The Siding Of
|West to Floy|
The Siding Gallery, by design, does not show any trains (unless it is unavoidable) in pictures of the sidings. This is so you can see the layout of the land and get your own ideas on how to take pictures of trains. However, if you'd like to see pictures taken from various spots at this siding, then you can Search the Photo Gallery for pictures here on ColoradoRailfan.com!
The Siding of Westwater is located at milepost 488.4 on the Green RiverSubdivision. Westwater really marks the far west end of Ruby Canyon and begins thetransition from canyon to desert. It is a relatively long siding, third longest onthe Green River Sub behind only Wash (11,240 ft) and Price (10,790 ft).
There are several roads in the vicinity of Cisco, UT that lead to the west end ofRuby Canyon. One of these roads in particular leads to a bridge running underneaththe mainline. Just east of this bridge is the west end of the Westwater siding.
Look west out the west end of the siding, the terrain is starting to look moreand more like desert and less and less like the mountains left behind only 100miles back!
And then, to the east, the west end of Ruby Canyon can be seen. Ruby Canyon istruly spectacular, although not quite so much as Gore Canyon or Glenwood Canyon!
Here is a better shot of the signal at the west end. Notice the broompropped up against the silver control box. Among other uses, it serves tobrush away any buildup (namely snow / ice) around the points of a switch...
...and speaking of the points of a switch, this shot looks down the southrail, leading into the siding. There is a very distinct rusty color to thetie plates through here. Makes for a very cool contrast to the sky.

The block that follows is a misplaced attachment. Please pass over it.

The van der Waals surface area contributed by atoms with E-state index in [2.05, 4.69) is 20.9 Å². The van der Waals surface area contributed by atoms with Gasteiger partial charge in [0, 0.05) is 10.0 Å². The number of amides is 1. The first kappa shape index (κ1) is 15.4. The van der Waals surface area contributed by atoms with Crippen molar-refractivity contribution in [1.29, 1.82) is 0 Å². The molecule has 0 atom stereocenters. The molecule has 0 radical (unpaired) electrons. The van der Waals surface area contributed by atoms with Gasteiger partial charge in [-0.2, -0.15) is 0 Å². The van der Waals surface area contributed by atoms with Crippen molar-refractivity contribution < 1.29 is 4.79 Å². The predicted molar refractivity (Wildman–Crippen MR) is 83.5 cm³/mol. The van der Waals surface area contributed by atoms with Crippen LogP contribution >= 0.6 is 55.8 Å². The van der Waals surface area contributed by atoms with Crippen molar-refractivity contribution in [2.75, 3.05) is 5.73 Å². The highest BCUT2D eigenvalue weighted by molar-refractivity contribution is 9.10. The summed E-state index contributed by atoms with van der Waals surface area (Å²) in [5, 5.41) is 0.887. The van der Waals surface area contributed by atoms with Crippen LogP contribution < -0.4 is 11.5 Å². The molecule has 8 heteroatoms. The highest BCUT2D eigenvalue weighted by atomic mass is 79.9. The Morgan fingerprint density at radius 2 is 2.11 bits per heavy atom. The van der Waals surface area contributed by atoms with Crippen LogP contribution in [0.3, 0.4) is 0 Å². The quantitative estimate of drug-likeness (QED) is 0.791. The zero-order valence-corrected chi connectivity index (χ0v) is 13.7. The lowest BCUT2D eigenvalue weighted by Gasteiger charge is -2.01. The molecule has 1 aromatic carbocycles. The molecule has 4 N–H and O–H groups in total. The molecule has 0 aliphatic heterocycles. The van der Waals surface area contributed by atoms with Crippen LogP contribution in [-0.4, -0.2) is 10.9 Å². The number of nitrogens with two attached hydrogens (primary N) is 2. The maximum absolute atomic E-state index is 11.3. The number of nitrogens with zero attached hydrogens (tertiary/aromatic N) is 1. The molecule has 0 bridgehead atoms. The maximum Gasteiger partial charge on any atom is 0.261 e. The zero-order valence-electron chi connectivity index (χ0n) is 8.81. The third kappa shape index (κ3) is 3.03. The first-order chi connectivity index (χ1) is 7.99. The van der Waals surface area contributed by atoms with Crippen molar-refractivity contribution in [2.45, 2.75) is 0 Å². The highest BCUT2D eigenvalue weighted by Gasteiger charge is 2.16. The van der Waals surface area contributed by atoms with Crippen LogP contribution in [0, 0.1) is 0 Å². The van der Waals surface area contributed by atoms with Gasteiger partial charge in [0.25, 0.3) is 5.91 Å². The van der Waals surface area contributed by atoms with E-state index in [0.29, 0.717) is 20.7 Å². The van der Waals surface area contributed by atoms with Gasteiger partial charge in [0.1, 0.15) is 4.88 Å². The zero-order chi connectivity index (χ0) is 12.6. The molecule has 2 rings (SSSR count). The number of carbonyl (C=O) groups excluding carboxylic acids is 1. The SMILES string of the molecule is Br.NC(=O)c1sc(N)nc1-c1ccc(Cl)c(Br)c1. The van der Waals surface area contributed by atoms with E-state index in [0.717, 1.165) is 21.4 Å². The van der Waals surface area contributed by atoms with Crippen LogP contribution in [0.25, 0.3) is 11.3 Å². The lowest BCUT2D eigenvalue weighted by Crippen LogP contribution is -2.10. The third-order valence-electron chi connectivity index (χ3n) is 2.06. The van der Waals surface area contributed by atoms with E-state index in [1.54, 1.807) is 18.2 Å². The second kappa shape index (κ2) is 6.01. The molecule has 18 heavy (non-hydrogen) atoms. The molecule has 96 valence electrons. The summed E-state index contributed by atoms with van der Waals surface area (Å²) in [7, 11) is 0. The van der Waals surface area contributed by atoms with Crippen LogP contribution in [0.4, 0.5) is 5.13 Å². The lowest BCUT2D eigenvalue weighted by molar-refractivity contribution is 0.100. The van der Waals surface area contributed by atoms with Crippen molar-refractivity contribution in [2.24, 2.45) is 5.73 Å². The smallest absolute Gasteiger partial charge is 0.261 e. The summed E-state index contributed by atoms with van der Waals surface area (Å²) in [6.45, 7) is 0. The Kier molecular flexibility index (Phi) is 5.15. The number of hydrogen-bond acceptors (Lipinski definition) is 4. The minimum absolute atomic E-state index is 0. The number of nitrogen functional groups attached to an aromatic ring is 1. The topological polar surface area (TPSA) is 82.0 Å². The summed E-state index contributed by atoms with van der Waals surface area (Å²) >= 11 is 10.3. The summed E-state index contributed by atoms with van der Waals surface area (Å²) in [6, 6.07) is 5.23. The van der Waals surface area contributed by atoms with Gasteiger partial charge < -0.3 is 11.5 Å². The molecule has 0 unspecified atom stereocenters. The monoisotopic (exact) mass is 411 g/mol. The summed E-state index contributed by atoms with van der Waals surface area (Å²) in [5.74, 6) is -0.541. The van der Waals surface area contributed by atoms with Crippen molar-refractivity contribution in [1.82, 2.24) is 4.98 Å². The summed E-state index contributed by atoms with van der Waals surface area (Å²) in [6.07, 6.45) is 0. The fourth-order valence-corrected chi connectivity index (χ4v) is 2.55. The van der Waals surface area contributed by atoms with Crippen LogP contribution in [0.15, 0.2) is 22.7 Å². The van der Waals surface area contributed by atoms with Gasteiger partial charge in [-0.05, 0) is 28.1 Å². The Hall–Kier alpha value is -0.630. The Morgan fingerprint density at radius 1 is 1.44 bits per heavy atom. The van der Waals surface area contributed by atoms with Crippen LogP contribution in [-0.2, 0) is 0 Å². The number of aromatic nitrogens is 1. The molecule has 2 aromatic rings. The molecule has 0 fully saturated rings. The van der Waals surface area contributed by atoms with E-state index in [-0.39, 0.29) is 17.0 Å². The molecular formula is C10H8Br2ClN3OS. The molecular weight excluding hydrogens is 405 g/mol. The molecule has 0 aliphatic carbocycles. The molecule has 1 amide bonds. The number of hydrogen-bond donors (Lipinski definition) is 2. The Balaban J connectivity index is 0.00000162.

The rusty colored tie plates are seen a little more clearly in thispicture. They even make for a nice contrast against the rails!!
Westwater winds around a slight bend here at the west end and hits a longstraightaway, and then curves to the right before finally reaching the eastend of the siding, almost two miles away.
Here is a shot looking westbound...note the dirt road on the left side ofthe picture. This is a public road which eventually leads to Ruby Canyon.
It only seems to be the tie plates on the mainline that have the rustycolor to them. The track on the left in this picture is the main and, of course,the one on the right is the siding.
Another shot looking west out the west end of the siding. This picture wastaken around 4:30pm in the afternoon in late May. The temperature, even in May,was nearly 90 degrees!
Here is a good example of the type of rock formations found in RubyCanyon. Here at Westwater, the tracks diverge from the Colorado River. Thetracks have followed the river since Dotsero, which is 146 miles to theeast!
Another canyon actually begins further to the south, but the goal for thetracks is to reach Salt Lake City, which means curving toward the north anddirectly into the Utah desert. Indeed, one of the names of the sidings furtherwest is "Desert".
Like many sidings, Westwater has a house track located off of thesiding near the halfway point. Although Westwater is a rather long siding,the house track is not much longer than the average house track, roughly1,500 feet. There is also a bridge near the east end of the siding, underwhich a small stream flows to the converge with the Colorado River.
The siding is slightly lower in elevation than the mainline as can be seenin this picture. The reason for this is to prevent any cars on the siding fromrolling "uphill" to the mainline at either end of the siding. Likewise, thehouse track (on the far right), is even lower in elevation for the same reason.